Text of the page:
Polishing a substrate enables much finer line geometries, tighter tolerances, and greater consistency from piece-to-piece. An as fired surface finish can be adequate for thick-film applications with link thickness down to 5 mils and thin-film applications with line thickness down to 1 mil. However, for tighter tolerances and smaller dimensional lines, lapping, and for even greater refinement, polishing, are used to condition a substrate to allow for higher performing films.

Typical Polishing Benefits Include:

  • Enables Thinner resistor layers for increased sheet resistance and higher value resistors in smaller areas
  • Allows for much denser circuit designs with tighter tolerances and greater consistency
  • Facilitates the development of RF/Microwave circuit features that require tight tolerances and a high degree of integration, such as bandpass filters, circulators, Lange couplers, and Wilkinson power dividers.
  • Grants the ability to develop more intricate metallization patterns with finer pitch and thinner metal layers, which may be required to build high performance spiral inductors, high density interconnect, and intricate serpentine resistor patterns.

Many applications can benefit from lapping and polishing, as these processes can improve yields, increase consistency from batch-to-batch, simplify the design process, and enable performance and tolerances for thin-film and thick-film applications otherwise unreachable. Typically, higher performance applications with demands for reliability, yield, and consistency, such as with high power semiconductors, RF and Microwave devices/components, and with optical devices

Lapping and polishing are similar processes that both use mechanical action and abrasives to remove unwanted material from a substrate in order to deliver a result with better parallelism, flatness, and surface finish. Lapping uses a rolling abrasive against a hard lapping surface to remove moderate amounts of substrate material. Polishing on the other hand, uses comparably much finer abrasives with a soft polishing surface and removes very little material. Lapping is often used to control parallelism, flatness, and surface finish (from 5 micro-inches to 60 micro-inches) for certain materials whose properties don’t allow for finer surface finishes. Polishing is purely for refining a surface finish to tolerances far tighter than what can be achieved with lapping--as low as 1 micro-inch depending upon the material used.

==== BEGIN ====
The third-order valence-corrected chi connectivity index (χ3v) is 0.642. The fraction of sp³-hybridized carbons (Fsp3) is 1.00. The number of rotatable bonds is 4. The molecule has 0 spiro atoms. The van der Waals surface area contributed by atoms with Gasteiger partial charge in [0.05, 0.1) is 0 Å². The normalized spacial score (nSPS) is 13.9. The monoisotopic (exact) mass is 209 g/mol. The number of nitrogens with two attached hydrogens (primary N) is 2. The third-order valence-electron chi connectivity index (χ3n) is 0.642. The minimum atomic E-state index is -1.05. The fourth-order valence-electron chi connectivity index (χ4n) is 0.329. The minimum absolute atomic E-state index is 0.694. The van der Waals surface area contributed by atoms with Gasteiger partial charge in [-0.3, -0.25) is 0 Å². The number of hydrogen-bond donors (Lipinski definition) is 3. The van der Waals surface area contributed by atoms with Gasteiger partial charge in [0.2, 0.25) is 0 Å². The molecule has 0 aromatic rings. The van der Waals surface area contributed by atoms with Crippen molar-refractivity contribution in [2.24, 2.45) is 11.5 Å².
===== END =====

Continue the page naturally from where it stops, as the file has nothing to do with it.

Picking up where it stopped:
Depending upon the substrate, the surface finish, flatness/camber, and parallelism of an as-fired substrate can vary widely. For applications that require a consistent substrate would only be able to achieve that through lapping and polishing if a more refined surface finish is necessary. For example, with a thin-film application that requires the use of a photo-resist, the waves, bumps, grooves, and camber of an unprocessed substrate could lead to inconsistent thickness of the photoresist, as well as light diffraction from voids and bumps during development. In this application example, device performance and yields may be greatly impacted by the poor condition of an as-fired substrate.

The most common materials that are lapped and polished are ceramic substrates, such as varying grades of Alumina, Beryllium Oxide, Aluminum Nitride, Fused Silica, and Sapphire. However, certain applications also require lapping and polishing of metals, carbides, and other industrial materials like Cordierite, Graphite, Corning Macor, Mullite, Corning Pyrex, Quartz, Silicon, Silicon Carbide, Silicon Nitride, Steatite, Boron Nitride, Zirconia, and other .